That was Then...
The 2012 Minnesota Twins brought up the rear of the AL Central and their pitching staff has to shoulder a lot of the blame.
Canadian starter Scott Diamond was the only standout as he posted a 12-9 record with a 3.54 ERA. Matt Capps was also strong out of the bullpen picking up 14 of 15 saves before his season was sent off course at the hands of a shoulder injury.
The rest of the staff was patched together and could not muster enough to keep the Twins in many games, causing them to quickly slip down to the bottom of the standings.
To be fair, Carl Pavano, Francisco Liriano, Scott Baker, Nick Blackburn and Jason Marquis were expected to carry the load as the team's go-to rotation, but injuries held them to less than 55 starts combined over the course of the season.
Although he continues to see his power number slip, it was another quality season at the dish for Joe Mauer. He hit .319 and drove in 85 runs, but was only able to hit 10 home runs, once again falling well short of the 28 bombs he hit in his breakout 2009 season.
Justin Morneau remained healthy all season and got over 500 at bats for the first time since 2009, but his 19 home runs were also a dip in power for the All-Star first baseman.
The Twins suffered from a down year from too many players and going forward have to hope that health and a return to form is in the cards for the majority of their lineup.
...This is Now
The Twins will once again count on the duo of Justin Morneau and Joe Mauer to drive their offence, the key for both players is staying hot and staying healthy.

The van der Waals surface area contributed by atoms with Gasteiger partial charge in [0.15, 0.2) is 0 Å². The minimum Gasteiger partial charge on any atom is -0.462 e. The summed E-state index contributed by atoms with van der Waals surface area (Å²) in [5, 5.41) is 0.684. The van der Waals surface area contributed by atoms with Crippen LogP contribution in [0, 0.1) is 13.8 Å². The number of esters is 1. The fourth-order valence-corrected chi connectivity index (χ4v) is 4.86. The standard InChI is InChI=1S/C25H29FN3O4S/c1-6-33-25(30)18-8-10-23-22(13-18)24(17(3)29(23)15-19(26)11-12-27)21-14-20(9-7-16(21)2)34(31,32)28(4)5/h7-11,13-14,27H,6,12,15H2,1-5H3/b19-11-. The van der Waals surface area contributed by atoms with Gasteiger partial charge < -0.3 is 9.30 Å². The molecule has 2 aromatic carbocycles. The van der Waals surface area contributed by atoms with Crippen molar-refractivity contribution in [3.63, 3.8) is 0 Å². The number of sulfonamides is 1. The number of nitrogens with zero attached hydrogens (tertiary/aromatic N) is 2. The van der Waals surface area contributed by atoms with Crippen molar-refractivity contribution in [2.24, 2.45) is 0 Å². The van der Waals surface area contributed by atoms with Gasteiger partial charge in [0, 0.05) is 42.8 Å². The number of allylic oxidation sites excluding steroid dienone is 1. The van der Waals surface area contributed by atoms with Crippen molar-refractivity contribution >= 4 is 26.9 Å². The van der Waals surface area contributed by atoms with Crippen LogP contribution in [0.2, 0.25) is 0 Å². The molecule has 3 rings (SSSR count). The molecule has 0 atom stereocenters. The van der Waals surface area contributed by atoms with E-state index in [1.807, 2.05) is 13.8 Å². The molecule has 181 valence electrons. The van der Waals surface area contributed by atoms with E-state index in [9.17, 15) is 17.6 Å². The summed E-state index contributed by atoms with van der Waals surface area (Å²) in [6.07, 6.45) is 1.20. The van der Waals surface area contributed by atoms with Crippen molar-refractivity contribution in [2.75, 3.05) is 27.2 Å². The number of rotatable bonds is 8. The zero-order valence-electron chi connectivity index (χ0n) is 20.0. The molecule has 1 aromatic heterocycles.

It could be another long year for the Twins as they have built an uninspiring looking rotation with Vance Worley looking like the number one starter among the bunch.
Diamond should continue to improve for the Twins and could once again emerge as their most reliable starter.
As it has been, the Twins will go as far as Mauer and Morneau can take them.
Both Trevor Plouffe and Josh Willingham will have to duplicate the power they showed in 2012 in the middle of this lineup for the Twins to be able to step up another level, but even that would probably only be good enough for the middle of the division.
Ron Gardenhire is going to have his work cut out managing this Twins team, but he is considered one of the best in the league. He'll need to be to stop this from being another 90-plus loss season in Minnesota.
Every year, we look for players 26-years-old or younger that could make an impact on their team in the upcoming season. The player might have already established himself with a regular role with the team, or he could make their mark later on in the season.
Past Picks: 2012 - Ben Revere, 2011 - Tsuyoshi Nishioka, 2010 - Denard Span, 2009 - Alexi Casilla, 2008 - Kevin Slowey, 2007 - Matt Garza, 2006 - Francisco Liriano, 2005 - Justin Morneau, 2004 - Joe Mauer, 2003 - Michael Cuddyer
After a disappointing 2012 season, the Twins open this year's rankings at 26.
OF Josh Willingham is the top-ranked Oriole, at 114th overall.
There are few options in Minnesota, though batting average stud C Joe Mauer is an early pick. LF Josh Willingham and 1B Justin Morneau can provide power, but both are middling options at their positions.
If DH Ryan Doumit still holds catcher eligibility, then he has some value and maybe a promising rookie like CF Aaron Hicks is worth a try in deeper leagues. 3B Trevor Plouffe had a power surge last year that might be enough to draw a late-round pick in the hopes that he can provide a cheap 25-homer season.
After that, any venturing towards Twins pitching is dicey. Closer Glen Perkins could be pretty good, though he has just 18 career saves and the best starting pitcher options – RHP Vance Worley and LHP Scott Diamond – are only going to hold appeal in the deepest of leagues.